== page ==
The Fortified for Safer Business program of the Insurance Institute for Business and Home Safety (IBHS) is another valuable resource. This ‘code-plus’ program offers design criteria and construction techniques that greatly increase a new commercial building’s durability and resilience to natural and manmade hazards.

In recognition of the increasingly important need for enhanced resiliency of buildings, the National Building Museum in Washington, D.C., is hosting a Designing for Disaster exhibition, which runs through August 2. This major exhibition showcases innovative research, cutting-edge materials and technologies, and disaster-resistant designs for creating safer, more durable and disaster-resilient communities. When the exhibition opened in May 2014, a group of 20 prominent industry organizations, led by the National Institute of Building Sciences (NIBS) and the American Institute of Architects (AIA), issued a joint statement pledging to research design and construction best practices, educate their memberships, and advocate for governmental policy changes.

safer_Iowa Tornado Shelter_HR

Constructed in accordance with Federal Emergency Management Agency (FEMA) criteria, the unique design of the concrete tornado shelter at the Iowa State Fairgrounds is a prototype for other shelters across the state. Photo courtesy Tom Hurd, Spatial Designs Architects

Concrete’s role in resilient construction
In areas susceptible to natural disasters, architects must design durable, high-performance buildings with materials that not only offer resistance, but also continue to function after a catastrophic event. High-performance concrete (HPC) structures are especially suited to provide protection against natural hazards and help ensure critical services—like hospitals, evacuation shelters, and emergency operations centers—can remain in operation even under the harshest of environments.

Concrete’s inherent strength and stiffness provide a primary advantage, which can be enhanced through building design, mix formulation, and reinforcement to withstand the forces of extreme winds and flying debris. Concrete not only provides the resilience needed to protect against tornadoes and hurricanes, but its structures are also resistant to flood damage, earthquakes, wind-driven rain, corrosion, decay, insect infestation, and mold and mildew formation. The slow rate of heat transfer and inherent fire resistance enable it to tolerate flames, and slow their spread. Concrete buildings also have excellent aesthetic versatility, providing an almost endless array of colors and textures to help minimize the cost of building repairs following a disaster.

All these attributes are built into a concrete structure, so if disaster strikes, restoration is usually a matter of replacing contents and some finish materials. This is a much less daunting and expensive process than complete rebuild or build out of interiors.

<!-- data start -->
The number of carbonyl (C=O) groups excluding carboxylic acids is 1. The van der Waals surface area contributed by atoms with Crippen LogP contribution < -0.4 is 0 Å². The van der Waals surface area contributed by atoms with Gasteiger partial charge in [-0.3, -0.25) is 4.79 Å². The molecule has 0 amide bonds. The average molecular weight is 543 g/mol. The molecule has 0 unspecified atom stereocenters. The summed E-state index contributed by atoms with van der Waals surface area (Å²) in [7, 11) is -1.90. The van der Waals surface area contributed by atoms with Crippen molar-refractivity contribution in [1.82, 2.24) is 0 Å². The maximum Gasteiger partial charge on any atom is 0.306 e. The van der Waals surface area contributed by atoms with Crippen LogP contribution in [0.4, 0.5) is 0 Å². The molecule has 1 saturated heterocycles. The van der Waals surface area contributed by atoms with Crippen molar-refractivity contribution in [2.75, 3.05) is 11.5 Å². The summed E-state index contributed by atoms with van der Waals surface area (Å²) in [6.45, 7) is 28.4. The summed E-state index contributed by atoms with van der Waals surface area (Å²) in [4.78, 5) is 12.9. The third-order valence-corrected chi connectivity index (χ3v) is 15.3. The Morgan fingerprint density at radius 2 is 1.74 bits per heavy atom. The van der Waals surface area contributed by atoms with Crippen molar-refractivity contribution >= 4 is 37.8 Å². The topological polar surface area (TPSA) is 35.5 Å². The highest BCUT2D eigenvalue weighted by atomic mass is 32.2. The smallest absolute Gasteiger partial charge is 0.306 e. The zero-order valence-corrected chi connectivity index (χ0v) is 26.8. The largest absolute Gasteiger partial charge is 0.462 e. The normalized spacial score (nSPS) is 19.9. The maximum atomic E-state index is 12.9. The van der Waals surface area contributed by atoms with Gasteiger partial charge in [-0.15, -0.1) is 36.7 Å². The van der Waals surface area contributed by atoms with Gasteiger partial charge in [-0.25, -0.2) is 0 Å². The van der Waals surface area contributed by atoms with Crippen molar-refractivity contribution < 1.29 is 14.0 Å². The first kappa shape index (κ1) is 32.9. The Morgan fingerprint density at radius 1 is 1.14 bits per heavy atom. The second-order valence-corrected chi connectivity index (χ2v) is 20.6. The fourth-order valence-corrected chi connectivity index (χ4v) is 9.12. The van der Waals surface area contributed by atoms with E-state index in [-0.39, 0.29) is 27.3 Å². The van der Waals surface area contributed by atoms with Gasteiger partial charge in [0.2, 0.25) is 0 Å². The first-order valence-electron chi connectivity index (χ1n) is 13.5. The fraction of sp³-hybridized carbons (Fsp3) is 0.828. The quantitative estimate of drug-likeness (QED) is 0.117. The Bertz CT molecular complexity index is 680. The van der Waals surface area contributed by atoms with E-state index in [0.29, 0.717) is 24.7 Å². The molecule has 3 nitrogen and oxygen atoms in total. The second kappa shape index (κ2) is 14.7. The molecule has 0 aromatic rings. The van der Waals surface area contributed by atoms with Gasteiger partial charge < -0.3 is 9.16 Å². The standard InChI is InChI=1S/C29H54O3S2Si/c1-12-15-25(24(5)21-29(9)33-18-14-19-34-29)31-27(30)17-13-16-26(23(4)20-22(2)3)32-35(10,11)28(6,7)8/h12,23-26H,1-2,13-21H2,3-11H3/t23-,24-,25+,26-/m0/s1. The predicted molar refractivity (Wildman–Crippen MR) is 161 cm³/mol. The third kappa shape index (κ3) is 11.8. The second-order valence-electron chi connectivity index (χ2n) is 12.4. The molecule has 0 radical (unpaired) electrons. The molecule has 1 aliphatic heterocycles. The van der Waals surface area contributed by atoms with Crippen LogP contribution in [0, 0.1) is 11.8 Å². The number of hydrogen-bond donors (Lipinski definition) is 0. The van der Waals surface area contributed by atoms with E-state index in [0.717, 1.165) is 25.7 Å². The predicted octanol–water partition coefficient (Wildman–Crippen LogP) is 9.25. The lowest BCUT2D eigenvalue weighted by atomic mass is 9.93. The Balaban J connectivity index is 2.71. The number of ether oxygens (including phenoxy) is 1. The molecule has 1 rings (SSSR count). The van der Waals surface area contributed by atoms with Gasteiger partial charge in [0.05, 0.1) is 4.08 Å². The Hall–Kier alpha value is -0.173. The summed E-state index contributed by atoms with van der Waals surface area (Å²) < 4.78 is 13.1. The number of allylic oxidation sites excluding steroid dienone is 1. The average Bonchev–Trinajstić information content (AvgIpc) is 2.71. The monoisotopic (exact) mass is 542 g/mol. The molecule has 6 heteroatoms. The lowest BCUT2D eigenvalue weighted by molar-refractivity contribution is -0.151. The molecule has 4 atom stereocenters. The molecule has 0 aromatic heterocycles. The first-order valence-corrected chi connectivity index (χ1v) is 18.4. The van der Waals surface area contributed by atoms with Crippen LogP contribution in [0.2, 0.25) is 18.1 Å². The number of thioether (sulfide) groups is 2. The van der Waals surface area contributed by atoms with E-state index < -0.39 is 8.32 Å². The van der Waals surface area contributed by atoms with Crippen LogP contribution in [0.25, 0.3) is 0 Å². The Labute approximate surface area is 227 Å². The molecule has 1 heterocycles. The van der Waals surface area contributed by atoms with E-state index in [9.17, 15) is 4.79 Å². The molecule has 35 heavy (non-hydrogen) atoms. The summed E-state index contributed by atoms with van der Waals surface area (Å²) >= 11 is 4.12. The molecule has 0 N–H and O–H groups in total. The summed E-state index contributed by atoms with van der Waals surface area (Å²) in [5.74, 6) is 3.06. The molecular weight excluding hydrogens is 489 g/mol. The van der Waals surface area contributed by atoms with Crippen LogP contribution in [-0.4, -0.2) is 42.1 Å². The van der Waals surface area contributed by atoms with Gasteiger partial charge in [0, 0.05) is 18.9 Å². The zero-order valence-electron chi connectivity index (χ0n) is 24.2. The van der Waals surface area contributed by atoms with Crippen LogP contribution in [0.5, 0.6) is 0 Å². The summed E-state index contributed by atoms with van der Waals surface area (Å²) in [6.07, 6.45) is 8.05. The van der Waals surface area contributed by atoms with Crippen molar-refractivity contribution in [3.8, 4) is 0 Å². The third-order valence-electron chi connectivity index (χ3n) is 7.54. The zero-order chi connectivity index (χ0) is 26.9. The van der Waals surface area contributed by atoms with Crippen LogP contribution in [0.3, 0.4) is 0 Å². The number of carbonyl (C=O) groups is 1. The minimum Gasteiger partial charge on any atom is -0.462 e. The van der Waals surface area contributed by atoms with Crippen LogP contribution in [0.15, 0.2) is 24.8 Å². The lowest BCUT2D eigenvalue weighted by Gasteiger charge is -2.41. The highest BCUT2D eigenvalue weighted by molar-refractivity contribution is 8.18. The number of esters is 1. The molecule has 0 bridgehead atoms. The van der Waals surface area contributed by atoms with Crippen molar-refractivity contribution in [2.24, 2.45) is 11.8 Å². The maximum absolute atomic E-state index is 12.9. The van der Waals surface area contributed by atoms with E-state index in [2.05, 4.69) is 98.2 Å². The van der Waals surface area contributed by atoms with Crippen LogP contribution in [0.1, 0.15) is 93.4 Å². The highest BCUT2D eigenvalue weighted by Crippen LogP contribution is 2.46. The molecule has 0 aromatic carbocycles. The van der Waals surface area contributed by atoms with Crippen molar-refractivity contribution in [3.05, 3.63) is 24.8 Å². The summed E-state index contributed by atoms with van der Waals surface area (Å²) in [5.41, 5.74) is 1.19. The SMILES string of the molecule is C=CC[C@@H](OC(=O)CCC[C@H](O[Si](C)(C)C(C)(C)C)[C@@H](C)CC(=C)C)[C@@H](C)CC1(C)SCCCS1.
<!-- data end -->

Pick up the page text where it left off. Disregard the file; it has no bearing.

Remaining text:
In Iowa, where the annual State Fair draws thousands of visitors during the heart of tornado season, the State Fair Board called for the construction of a 483-m2 (5200-sf) shelter to help protect campers in the event of a major storm. The Iowa State Fairgrounds tornado shelter features a unique curved design to provide superior wind resistance. The roof and the curved walls of the structure are constructed of 305-mm (12-in.) thick precast concrete panels that use a special framework to retain their shape, and the interior partition walls are constructed of fully reinforced concrete masonry units (CMUs). The building’s exterior concrete canopy is mounted atop concrete piers to provide additional weather protection. The canopy is designed to withstand 400-km/h (250-mph) winds and to prevent them from becoming a debris hazard themselves during a high wind event.

Concrete is also taking center stage in construction projects in the Gulf Coast region, which is still recovering from the devastation caused by Hurricane Katrina in 2005. At the time of the storm, Alabama, Louisiana, and Mississippi did not have statewide building codes for non-state-owned buildings. As a result, Hurricane Katrina’s storm surge, high winds, floodborne debris and long-duration flooding exceeded flood depths and loads used in building design, causing massive and widespread structural failure.

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Construction of the 3,2-km (2-mi) long (IHNC) barrier that protects New Orleans from flooding relied on self-consolidating concrete for monolithic pours above and below the waterline and cast-in-place piles. Photo courtesy David Spielman/GPA

In the wake of Katrina, levees for Greater New Orleans were brought up to modern building code standards, and the U.S. Army Corps of Engineers (USACE) constructed the Inner Harbor Navigation Canal (IHNC) Surge Barrier to improve the resiliency of Gulf Coast communities. The largest of its kind in the world, the barrier incorporates more than 53,520 m3 (70,000 cy) of a self-consolidating concrete mix that achieved strengths greater than 27,580 kPa (4000 psi) within 48 hours. The backbone of the main barrier consists of 1271 concrete vertical piles, each measuring 1676 mm (66 in.) in diameter and 44 m (144 ft) in length and weighing 96 tons.

Another focus of reconstruction efforts is the need for critical and essential facilities to remain functional during a catastrophic event. When completed, the new University Medical Center (UMC) in downtown New Orleans will be the only Level One trauma center in southeast Louisiana, so keeping it functional during future disasters will be essential. The UMC project, scheduled to be competed this year, is using fly ash and slag cement in specialized concrete mix designs for added performance, and to help it meet flood-resistant construction standards.